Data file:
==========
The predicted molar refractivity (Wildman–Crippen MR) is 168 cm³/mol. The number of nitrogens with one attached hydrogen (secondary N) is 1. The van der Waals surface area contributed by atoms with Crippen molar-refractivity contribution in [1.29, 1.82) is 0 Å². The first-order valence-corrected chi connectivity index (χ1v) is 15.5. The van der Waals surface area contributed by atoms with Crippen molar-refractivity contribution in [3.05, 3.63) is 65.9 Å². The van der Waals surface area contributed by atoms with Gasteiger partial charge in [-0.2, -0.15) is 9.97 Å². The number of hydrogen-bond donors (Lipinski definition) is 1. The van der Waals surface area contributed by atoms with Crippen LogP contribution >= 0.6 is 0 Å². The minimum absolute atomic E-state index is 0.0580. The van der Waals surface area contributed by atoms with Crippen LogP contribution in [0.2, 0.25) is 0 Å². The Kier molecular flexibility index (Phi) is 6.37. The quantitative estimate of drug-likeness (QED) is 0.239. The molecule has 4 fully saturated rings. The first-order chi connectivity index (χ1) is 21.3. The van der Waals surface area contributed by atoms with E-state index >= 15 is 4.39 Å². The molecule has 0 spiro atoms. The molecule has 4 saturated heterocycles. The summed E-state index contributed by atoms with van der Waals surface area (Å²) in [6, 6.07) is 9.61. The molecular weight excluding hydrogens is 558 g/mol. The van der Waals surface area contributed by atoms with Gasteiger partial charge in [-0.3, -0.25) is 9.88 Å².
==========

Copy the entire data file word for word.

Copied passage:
The predicted molar refractivity (Wildman–Crippen MR) is 168 cm³/mol. The number of nitrogens with one attached hydrogen (secondary N) is 1. The van der Waals surface area contributed by atoms with Crippen molar-refractivity contribution in [1.29, 1.82) is 0 Å². The first-order valence-corrected chi connectivity index (χ1v) is 15.5. The van der Waals surface area contributed by atoms with Crippen molar-refractivity contribution in [3.05, 3.63) is 65.9 Å². The van der Waals surface area contributed by atoms with Gasteiger partial charge in [-0.2, -0.15) is 9.97 Å². The number of hydrogen-bond donors (Lipinski definition) is 1. The van der Waals surface area contributed by atoms with Crippen LogP contribution >= 0.6 is 0 Å². The minimum absolute atomic E-state index is 0.0580. The van der Waals surface area contributed by atoms with Crippen LogP contribution in [0.2, 0.25) is 0 Å². The Kier molecular flexibility index (Phi) is 6.37. The quantitative estimate of drug-likeness (QED) is 0.239. The molecule has 4 fully saturated rings. The first-order chi connectivity index (χ1) is 21.3. The van der Waals surface area contributed by atoms with E-state index >= 15 is 4.39 Å². The molecule has 0 spiro atoms. The molecule has 4 saturated heterocycles. The summed E-state index contributed by atoms with van der Waals surface area (Å²) in [6, 6.07) is 9.61. The molecular weight excluding hydrogens is 558 g/mol. The van der Waals surface area contributed by atoms with Gasteiger partial charge in [-0.3, -0.25) is 9.88 Å².